• SAFETY & ACTIVE TRANSPORTATION: Active transportation has increased significantly over the last decade, but pedestrian and bicyclist fatalities also soared by almost 50 percent in that timeframe. The INVEST in America Act tackles this crisis with comprehensive policies to ensure safety is a top priority.
    • Strengthens performance measures by removing the ability to set regressive safety targets.
    • Ensures speed limits take safety into account.
    • Requires coordinated pedestrian and bicycle safety planning.
    • Significantly increases funding for pedestrian and bike infrastructure and complete streets.
    • Boosts highway safety funding by more than 50% over current law.
  • EQUITY & JUSTICE: “Too often, decisions around infrastructure have been made in a way that excluded, divided, and quite literally paved over low-income communities and communities of color,” Chair DeFazio said. “With the INVEST in America Act, we have a unique opportunity to take a fresh look at infrastructure that is aging out and, instead of merely perpetuating planning mistakes of the past, help reconnect neighborhoods and modernize our infrastructure for everyone, no matter how they get around.”
    • Adds additional planning considerations for accessibility and equity, including a holistic look at housing and land use policies, in both the statewide and metropolitan planning processes.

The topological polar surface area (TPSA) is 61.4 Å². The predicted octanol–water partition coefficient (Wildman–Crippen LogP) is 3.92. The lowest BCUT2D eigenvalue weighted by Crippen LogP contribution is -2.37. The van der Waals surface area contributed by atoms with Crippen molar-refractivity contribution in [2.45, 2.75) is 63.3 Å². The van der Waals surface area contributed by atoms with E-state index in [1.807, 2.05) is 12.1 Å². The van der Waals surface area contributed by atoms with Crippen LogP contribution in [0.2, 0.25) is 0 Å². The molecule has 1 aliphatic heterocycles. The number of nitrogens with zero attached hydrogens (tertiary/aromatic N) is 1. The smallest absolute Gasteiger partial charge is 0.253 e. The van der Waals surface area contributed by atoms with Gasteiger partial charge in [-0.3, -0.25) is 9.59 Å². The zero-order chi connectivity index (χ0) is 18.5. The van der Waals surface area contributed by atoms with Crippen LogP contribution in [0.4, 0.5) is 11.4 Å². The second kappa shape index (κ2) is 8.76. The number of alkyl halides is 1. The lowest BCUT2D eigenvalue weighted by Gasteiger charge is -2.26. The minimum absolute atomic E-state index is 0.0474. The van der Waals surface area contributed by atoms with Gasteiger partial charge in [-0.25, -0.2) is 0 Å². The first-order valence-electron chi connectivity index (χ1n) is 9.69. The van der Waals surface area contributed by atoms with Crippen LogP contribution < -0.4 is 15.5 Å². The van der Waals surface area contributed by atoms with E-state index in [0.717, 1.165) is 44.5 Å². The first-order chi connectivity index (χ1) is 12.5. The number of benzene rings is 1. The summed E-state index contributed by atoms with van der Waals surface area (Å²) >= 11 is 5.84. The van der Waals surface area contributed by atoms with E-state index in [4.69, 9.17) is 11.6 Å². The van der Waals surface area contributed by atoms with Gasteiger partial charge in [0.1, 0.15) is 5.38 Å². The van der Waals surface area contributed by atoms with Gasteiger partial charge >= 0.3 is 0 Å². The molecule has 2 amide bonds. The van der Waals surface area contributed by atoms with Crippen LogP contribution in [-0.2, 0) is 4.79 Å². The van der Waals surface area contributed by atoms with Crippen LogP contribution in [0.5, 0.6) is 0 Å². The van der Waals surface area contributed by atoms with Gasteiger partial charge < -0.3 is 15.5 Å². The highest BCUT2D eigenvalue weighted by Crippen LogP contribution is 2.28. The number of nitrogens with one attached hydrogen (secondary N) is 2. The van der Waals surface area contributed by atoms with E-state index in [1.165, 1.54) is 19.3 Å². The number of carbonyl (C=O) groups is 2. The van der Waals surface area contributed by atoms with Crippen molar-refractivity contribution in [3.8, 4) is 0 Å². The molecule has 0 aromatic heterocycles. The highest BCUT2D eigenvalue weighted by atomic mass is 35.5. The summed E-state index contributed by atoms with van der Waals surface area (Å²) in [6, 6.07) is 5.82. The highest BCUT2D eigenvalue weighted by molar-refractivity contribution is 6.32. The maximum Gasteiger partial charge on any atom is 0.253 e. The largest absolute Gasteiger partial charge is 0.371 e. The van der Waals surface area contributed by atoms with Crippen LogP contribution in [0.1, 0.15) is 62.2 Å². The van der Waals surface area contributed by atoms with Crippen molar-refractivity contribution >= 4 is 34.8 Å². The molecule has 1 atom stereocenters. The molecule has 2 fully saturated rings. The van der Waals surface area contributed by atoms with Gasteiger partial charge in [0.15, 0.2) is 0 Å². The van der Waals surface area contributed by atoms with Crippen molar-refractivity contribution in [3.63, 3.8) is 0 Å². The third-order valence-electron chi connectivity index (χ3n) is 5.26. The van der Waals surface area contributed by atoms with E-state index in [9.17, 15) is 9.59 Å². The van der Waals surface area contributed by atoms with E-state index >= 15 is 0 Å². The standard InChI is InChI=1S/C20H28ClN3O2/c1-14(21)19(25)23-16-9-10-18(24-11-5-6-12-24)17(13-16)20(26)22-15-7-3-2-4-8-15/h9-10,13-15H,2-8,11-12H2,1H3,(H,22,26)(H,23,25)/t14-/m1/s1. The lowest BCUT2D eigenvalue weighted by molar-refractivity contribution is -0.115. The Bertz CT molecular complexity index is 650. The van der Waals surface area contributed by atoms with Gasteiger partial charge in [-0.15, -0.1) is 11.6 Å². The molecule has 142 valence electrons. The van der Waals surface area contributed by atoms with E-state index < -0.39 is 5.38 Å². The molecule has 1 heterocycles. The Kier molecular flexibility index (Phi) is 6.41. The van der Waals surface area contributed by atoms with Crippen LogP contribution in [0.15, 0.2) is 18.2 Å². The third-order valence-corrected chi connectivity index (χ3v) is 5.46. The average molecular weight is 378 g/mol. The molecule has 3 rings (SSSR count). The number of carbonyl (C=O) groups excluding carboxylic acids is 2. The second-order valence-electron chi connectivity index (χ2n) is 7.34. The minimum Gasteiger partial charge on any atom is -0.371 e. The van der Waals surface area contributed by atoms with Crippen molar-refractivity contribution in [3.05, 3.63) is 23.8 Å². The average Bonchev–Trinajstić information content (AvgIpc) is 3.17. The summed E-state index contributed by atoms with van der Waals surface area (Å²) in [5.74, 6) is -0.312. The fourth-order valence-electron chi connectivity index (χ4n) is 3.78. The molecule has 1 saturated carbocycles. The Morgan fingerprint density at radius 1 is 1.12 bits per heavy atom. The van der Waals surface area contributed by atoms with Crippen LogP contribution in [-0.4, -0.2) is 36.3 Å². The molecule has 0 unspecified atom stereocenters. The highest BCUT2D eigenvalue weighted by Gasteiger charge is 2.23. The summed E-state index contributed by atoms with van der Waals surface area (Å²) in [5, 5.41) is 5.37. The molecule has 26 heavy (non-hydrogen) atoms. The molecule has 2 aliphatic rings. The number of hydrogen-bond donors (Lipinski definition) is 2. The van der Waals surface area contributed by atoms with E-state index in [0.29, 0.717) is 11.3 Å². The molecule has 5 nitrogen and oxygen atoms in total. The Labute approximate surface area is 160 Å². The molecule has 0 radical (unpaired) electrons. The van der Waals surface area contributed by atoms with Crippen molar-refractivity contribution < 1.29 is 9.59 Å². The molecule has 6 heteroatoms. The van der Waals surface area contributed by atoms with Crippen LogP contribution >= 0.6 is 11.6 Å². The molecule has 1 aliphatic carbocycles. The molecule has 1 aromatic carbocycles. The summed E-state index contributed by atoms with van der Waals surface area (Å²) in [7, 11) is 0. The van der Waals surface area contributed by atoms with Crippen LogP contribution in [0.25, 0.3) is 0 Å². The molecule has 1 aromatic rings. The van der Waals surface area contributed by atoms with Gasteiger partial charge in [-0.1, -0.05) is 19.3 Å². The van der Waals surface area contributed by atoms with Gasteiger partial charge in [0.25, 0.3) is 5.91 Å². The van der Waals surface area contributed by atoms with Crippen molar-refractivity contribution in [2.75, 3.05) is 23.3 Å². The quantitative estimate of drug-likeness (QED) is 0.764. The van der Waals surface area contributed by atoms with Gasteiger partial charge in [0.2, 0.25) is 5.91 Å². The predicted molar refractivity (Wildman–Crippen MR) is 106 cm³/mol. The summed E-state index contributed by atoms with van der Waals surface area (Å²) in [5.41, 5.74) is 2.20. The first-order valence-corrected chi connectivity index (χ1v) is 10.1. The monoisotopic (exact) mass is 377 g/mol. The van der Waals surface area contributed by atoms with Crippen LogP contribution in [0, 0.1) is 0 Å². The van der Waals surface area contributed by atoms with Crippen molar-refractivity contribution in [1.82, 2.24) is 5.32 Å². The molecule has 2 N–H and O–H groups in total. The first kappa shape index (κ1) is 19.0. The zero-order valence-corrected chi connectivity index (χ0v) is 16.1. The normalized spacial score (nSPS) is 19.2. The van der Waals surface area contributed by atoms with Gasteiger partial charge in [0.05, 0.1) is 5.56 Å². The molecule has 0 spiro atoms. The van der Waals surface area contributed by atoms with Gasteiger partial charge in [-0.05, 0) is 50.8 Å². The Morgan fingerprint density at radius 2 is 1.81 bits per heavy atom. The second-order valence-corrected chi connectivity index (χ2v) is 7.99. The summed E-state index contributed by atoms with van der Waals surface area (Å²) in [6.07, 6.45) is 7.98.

• Requires the Secretary to consider whether projects serve persistent poverty communities in the Projects of National and Regional Significance program ($13 billion).
    • Creates a new $3 billion program to reconnect economically-disadvantaged and underserved neighborhoods that have been divided by arterial highways and other infrastructure.
    • Creates a new program to reduce transit deserts, improving access to jobs and essential destinations in communities that are unserved or underserved by transit.
  • REBUILDING RURAL AMERICA: “As someone who represents one of the largest congressional districts by area, comprised of many rural communities, I’m proud to bring the unique needs of smaller towns and cities to the forefront of our push to make transformative investments in our nation’s infrastructure,” said Chair DeFazio. “The fact is rural communities often don’t have the resources to fix roads and structurally deficient bridges, even though this infrastructure can be a critical link for residents, small businesses, and emergency vehicles.
    • Reforms the Surface Transportation Program to ensure that smaller cities and towns receive their fair share of highway funding.